Fraser Nelson Fraser Nelson

Why David Cameron’s tax reform won’t break the bank

It’s odd to see David Cameron’s tax pledge being denounced as profligate, even in publications like the Financial Times. The Prime Minister has always been a moderate on tax, and remains one now. He has astutely positioned his promise to rise the 40p threshold as a giveaway, which makes sense politically. But the truth is a little more complex, and I look at it in my Daily Telegraph column today.

Under Labour, every year was a ‘giveaway’ insofar as tax thresholds increased with RPI inflation. David Cameron has, in effect, decided to bring back this policy. If this is a craven tax bribe for Middle England then it is one that Blair and Brown made every year in office. Here is a brief history of the top tax rate threshold:-

[datawrapper chart=”http://static.spectator.co.uk/JNkOw/index.html”]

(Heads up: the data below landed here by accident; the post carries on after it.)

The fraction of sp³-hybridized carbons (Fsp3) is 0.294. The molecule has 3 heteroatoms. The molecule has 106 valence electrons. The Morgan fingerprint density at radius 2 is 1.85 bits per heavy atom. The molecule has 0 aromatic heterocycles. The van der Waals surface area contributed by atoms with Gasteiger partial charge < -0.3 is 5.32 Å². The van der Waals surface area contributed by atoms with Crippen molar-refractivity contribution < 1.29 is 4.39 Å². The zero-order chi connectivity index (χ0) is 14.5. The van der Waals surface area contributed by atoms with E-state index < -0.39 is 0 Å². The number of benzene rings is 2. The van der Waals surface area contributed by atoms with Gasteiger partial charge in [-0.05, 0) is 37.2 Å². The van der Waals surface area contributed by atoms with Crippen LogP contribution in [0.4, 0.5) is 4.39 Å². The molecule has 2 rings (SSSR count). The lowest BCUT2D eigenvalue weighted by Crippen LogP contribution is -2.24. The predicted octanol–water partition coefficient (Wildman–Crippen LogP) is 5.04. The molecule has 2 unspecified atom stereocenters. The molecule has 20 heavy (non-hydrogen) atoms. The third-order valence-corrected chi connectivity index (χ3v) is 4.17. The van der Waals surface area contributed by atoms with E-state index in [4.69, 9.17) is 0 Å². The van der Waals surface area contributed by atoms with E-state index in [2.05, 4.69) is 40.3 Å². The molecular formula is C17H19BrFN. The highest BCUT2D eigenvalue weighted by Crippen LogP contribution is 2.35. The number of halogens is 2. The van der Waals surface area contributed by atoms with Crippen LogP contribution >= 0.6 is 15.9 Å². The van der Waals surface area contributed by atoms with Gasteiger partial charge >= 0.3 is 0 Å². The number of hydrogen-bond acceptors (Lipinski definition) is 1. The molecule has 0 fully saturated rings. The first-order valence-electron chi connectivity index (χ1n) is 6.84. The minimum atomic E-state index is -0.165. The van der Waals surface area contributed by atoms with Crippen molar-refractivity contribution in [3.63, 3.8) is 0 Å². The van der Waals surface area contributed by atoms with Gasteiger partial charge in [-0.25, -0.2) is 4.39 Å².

So Cameron has promised to go back to doing what Labour did: raising this threshold is not a tax giveaway. It is done to stop tax rises. If you don’t increase it in line with earnings, you ensnare more people in a higher tax bracket. It’s a stealth tax. As David Cameron rightly said:

The 40p tax rate was only supposed to be paid by the most well-off people in our country…but in the past couple of decades, far too many have been dragged into it: teachers, police officers.’

What he didn’t say was that he set this trap himself. He was bequeathed the RPI-indexing policy under Labour, but decided to upgrade it by just 1pc for two years then by CPI inflation thereafter. CPI is lower than RPI, it doesn’t include house prices, and other measures. This manoeuvre sounds dull, but saved a whack.

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